Insurance Commissioner Mike Causey announces statewide 8% dwelling rate increase

Insurance Commissioner Mike Causey announces statewide 8% dwelling rate increase

RALEIGH, N.C. (WTVD) — Insurance Commissioner Mike Causey announced Thursday he negotiated an average statewide 8 percent dwelling rate increase for North Carolina.

The increase is 42.6 percent points lower than the 50.6 percent increase requested by the NC Rate Bureau.

Unlike homeowners’ insurance, dwelling insurance is primarily offered to non-owner-occupied residences with four or fewer units.

This new rate will take effect on Nov. 1. According to the press release, this increase will vary by territory.

“I am happy that we were able to save North Carolina consumers more than $151.7 million per year in this rate case over what the insurance companies requested,” Causey said in the press release. “I’m also glad that we were able to avert a potentially lengthy and costly hearing on this case. Our top-notch legal, actuarial and property and casualty experts at the Department worked diligently to help protect the consumers’ pocketbooks by limiting this increase to 8%.”

Because an agreement has been reached, there is no public hearing on July 22.

Earlier this year, Causey rejected the insurance industry’s request for a 42% rate increase statewide. This included a 99 percent increase for property owners in some parts of eastern North Carolina, specifically on the coast.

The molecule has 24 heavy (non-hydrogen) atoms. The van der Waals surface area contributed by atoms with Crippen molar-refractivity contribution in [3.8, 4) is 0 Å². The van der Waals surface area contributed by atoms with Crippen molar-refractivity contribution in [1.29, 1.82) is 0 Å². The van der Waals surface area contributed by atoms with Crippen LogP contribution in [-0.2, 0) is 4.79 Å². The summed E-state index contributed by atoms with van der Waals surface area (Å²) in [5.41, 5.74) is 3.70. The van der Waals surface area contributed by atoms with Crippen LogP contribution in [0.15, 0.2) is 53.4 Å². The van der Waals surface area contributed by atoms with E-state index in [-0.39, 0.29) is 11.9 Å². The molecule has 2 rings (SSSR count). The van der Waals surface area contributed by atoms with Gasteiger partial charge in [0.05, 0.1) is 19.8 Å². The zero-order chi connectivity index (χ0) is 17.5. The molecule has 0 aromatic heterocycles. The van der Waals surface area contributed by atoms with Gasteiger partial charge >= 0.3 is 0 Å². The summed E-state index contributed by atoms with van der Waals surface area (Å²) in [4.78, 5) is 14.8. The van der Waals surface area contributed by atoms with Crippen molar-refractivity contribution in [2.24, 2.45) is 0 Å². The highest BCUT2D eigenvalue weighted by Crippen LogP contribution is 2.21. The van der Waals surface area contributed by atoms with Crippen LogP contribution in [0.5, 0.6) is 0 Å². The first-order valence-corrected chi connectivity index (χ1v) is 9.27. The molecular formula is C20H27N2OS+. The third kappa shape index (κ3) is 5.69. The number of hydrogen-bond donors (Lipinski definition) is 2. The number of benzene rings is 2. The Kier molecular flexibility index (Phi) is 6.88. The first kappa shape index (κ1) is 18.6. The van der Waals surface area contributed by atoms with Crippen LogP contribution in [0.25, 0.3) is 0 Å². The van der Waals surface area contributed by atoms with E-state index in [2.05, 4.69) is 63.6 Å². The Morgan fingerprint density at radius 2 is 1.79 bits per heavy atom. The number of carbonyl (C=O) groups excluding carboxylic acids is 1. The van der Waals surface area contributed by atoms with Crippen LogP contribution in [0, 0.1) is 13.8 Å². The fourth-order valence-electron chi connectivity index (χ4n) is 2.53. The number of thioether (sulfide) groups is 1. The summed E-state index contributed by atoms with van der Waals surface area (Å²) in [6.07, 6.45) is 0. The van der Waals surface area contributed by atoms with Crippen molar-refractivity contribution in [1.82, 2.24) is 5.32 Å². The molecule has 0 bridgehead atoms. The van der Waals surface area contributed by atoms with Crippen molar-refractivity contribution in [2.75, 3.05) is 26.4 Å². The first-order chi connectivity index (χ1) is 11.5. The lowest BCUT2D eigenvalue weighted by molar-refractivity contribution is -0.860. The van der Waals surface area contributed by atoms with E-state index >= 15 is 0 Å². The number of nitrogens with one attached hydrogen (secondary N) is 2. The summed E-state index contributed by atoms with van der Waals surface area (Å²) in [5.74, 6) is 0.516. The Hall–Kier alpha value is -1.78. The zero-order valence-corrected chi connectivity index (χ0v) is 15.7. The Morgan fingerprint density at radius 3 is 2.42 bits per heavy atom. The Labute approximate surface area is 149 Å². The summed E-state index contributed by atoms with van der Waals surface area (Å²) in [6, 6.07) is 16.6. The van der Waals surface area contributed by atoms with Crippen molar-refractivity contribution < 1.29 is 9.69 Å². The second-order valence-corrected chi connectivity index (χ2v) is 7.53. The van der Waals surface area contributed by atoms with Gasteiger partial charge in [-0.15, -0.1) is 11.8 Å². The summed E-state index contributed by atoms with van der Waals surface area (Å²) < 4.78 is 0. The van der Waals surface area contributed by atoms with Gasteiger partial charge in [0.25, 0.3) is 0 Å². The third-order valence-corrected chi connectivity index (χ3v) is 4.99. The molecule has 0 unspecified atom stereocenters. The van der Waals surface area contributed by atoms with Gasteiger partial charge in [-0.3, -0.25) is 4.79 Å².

WATCH | NC Insurance Commissioner pushes back against insurance rate hike

North Carolina Insurance Commissioner Mike Causey is pushing back against the state rate bureau after they asked for a hike in insurance rates.

Causey said he and his department received over 25,000 emails, phone calls, and letters about the proposal, voicing their concerns.

“Inflation’s already killing us. Our taxes are up. Groceries are up. Fuel prices are up. Our paychecks not up. So, we’re struggling to make ends meet. That’s what I heard from people,” Causey said. “I’m asking the insurance companies to do some soul-searching and cut their expenses. Look at cutting back some of these exorbitant salaries. For their CEOs and top executives and get tough on insurance fraud.”

SEE ALSO | NC Insurance companies seek massive rate increase for mobile home policies

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